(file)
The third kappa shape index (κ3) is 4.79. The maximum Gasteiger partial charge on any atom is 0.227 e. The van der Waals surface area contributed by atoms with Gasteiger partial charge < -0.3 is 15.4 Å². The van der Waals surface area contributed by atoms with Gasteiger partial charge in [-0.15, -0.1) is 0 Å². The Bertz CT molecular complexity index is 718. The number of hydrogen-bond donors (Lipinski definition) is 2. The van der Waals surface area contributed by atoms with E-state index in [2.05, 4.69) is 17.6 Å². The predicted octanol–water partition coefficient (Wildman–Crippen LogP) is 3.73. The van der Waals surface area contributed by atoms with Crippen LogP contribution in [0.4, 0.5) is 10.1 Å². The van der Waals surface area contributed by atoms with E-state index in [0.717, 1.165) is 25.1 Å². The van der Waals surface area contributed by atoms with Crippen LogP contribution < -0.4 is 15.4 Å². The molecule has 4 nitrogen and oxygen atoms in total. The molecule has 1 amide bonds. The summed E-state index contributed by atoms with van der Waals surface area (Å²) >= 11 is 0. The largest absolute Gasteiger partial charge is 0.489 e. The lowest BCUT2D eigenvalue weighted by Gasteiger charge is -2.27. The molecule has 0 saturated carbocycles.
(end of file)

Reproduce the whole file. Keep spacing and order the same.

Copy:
The third kappa shape index (κ3) is 4.79. The maximum Gasteiger partial charge on any atom is 0.227 e. The van der Waals surface area contributed by atoms with Gasteiger partial charge < -0.3 is 15.4 Å². The van der Waals surface area contributed by atoms with Gasteiger partial charge in [-0.15, -0.1) is 0 Å². The Bertz CT molecular complexity index is 718. The number of hydrogen-bond donors (Lipinski definition) is 2. The van der Waals surface area contributed by atoms with E-state index in [2.05, 4.69) is 17.6 Å². The predicted octanol–water partition coefficient (Wildman–Crippen LogP) is 3.73. The van der Waals surface area contributed by atoms with Crippen LogP contribution in [0.4, 0.5) is 10.1 Å². The van der Waals surface area contributed by atoms with E-state index in [0.717, 1.165) is 25.1 Å². The van der Waals surface area contributed by atoms with Crippen LogP contribution < -0.4 is 15.4 Å². The molecule has 4 nitrogen and oxygen atoms in total. The molecule has 1 amide bonds. The summed E-state index contributed by atoms with van der Waals surface area (Å²) >= 11 is 0. The largest absolute Gasteiger partial charge is 0.489 e. The lowest BCUT2D eigenvalue weighted by Gasteiger charge is -2.27. The molecule has 0 saturated carbocycles.